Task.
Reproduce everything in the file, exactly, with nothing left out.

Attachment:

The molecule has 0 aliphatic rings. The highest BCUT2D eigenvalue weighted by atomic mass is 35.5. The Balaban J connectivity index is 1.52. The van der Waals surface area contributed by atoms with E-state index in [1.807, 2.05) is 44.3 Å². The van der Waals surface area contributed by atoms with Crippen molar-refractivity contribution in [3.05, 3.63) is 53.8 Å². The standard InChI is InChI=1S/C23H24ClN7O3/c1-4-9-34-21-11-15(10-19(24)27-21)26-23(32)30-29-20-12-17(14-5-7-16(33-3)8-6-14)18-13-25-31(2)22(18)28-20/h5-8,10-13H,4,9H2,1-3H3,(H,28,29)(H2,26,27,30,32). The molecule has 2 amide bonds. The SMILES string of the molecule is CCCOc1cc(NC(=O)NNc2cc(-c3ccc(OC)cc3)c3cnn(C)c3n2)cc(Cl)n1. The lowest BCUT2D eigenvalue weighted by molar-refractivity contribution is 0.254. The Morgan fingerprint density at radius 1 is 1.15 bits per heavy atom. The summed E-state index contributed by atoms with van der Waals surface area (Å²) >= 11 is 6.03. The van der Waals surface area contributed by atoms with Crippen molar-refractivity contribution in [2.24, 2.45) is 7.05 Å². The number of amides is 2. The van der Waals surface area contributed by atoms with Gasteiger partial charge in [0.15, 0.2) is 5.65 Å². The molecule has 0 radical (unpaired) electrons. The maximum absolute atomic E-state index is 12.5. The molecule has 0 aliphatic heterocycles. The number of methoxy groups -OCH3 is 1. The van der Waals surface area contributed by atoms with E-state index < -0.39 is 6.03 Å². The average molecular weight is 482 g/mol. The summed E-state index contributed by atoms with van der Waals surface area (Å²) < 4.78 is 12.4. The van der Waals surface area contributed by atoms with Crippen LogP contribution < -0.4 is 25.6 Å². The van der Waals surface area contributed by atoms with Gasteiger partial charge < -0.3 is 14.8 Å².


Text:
The molecule has 0 aliphatic rings. The highest BCUT2D eigenvalue weighted by atomic mass is 35.5. The Balaban J connectivity index is 1.52. The van der Waals surface area contributed by atoms with E-state index in [1.807, 2.05) is 44.3 Å². The van der Waals surface area contributed by atoms with Crippen molar-refractivity contribution in [3.05, 3.63) is 53.8 Å². The standard InChI is InChI=1S/C23H24ClN7O3/c1-4-9-34-21-11-15(10-19(24)27-21)26-23(32)30-29-20-12-17(14-5-7-16(33-3)8-6-14)18-13-25-31(2)22(18)28-20/h5-8,10-13H,4,9H2,1-3H3,(H,28,29)(H2,26,27,30,32). The molecule has 2 amide bonds. The SMILES string of the molecule is CCCOc1cc(NC(=O)NNc2cc(-c3ccc(OC)cc3)c3cnn(C)c3n2)cc(Cl)n1. The lowest BCUT2D eigenvalue weighted by molar-refractivity contribution is 0.254. The Morgan fingerprint density at radius 1 is 1.15 bits per heavy atom. The summed E-state index contributed by atoms with van der Waals surface area (Å²) >= 11 is 6.03. The van der Waals surface area contributed by atoms with Crippen molar-refractivity contribution in [2.24, 2.45) is 7.05 Å². The number of amides is 2. The van der Waals surface area contributed by atoms with Gasteiger partial charge in [0.15, 0.2) is 5.65 Å². The molecule has 0 radical (unpaired) electrons. The maximum absolute atomic E-state index is 12.5. The molecule has 0 aliphatic heterocycles. The number of methoxy groups -OCH3 is 1. The van der Waals surface area contributed by atoms with E-state index < -0.39 is 6.03 Å². The average molecular weight is 482 g/mol. The summed E-state index contributed by atoms with van der Waals surface area (Å²) < 4.78 is 12.4. The van der Waals surface area contributed by atoms with Crippen LogP contribution < -0.4 is 25.6 Å². The van der Waals surface area contributed by atoms with Gasteiger partial charge < -0.3 is 14.8 Å².